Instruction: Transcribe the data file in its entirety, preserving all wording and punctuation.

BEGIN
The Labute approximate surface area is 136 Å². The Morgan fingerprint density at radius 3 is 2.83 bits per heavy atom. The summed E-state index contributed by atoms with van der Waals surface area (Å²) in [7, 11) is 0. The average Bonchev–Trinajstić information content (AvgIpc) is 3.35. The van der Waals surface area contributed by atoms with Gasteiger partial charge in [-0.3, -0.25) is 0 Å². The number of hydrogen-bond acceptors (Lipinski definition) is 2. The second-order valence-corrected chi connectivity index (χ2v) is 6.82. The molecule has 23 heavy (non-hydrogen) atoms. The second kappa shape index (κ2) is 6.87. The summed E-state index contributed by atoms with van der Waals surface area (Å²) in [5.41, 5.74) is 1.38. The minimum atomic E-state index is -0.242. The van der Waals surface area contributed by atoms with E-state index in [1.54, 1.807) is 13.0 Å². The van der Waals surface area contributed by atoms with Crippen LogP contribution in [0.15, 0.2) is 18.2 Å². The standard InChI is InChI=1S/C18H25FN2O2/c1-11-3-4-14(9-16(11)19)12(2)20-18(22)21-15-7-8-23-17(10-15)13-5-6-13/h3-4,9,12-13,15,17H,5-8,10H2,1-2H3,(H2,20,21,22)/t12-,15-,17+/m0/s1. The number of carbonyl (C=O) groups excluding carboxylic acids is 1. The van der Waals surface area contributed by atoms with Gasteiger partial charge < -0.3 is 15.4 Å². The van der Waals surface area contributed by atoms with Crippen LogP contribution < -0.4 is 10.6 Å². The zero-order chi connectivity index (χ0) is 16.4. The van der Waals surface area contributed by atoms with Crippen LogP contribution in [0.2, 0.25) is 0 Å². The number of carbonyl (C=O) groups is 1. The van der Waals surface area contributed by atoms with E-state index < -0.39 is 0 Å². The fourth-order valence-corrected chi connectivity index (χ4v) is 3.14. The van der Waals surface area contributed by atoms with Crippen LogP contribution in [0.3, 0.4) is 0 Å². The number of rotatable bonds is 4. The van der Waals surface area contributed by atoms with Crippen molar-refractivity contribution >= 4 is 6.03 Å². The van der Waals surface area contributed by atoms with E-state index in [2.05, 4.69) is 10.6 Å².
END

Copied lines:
The Labute approximate surface area is 136 Å². The Morgan fingerprint density at radius 3 is 2.83 bits per heavy atom. The summed E-state index contributed by atoms with van der Waals surface area (Å²) in [7, 11) is 0. The average Bonchev–Trinajstić information content (AvgIpc) is 3.35. The van der Waals surface area contributed by atoms with Gasteiger partial charge in [-0.3, -0.25) is 0 Å². The number of hydrogen-bond acceptors (Lipinski definition) is 2. The second-order valence-corrected chi connectivity index (χ2v) is 6.82. The molecule has 23 heavy (non-hydrogen) atoms. The second kappa shape index (κ2) is 6.87. The summed E-state index contributed by atoms with van der Waals surface area (Å²) in [5.41, 5.74) is 1.38. The minimum atomic E-state index is -0.242. The van der Waals surface area contributed by atoms with E-state index in [1.54, 1.807) is 13.0 Å². The van der Waals surface area contributed by atoms with Crippen LogP contribution in [0.15, 0.2) is 18.2 Å². The standard InChI is InChI=1S/C18H25FN2O2/c1-11-3-4-14(9-16(11)19)12(2)20-18(22)21-15-7-8-23-17(10-15)13-5-6-13/h3-4,9,12-13,15,17H,5-8,10H2,1-2H3,(H2,20,21,22)/t12-,15-,17+/m0/s1. The number of carbonyl (C=O) groups excluding carboxylic acids is 1. The van der Waals surface area contributed by atoms with Gasteiger partial charge < -0.3 is 15.4 Å². The van der Waals surface area contributed by atoms with Crippen LogP contribution < -0.4 is 10.6 Å². The zero-order chi connectivity index (χ0) is 16.4. The van der Waals surface area contributed by atoms with Crippen LogP contribution in [0.2, 0.25) is 0 Å². The number of carbonyl (C=O) groups is 1. The van der Waals surface area contributed by atoms with E-state index < -0.39 is 0 Å². The fourth-order valence-corrected chi connectivity index (χ4v) is 3.14. The van der Waals surface area contributed by atoms with Crippen LogP contribution in [0.3, 0.4) is 0 Å². The number of rotatable bonds is 4. The van der Waals surface area contributed by atoms with Crippen molar-refractivity contribution >= 4 is 6.03 Å². The van der Waals surface area contributed by atoms with E-state index in [2.05, 4.69) is 10.6 Å².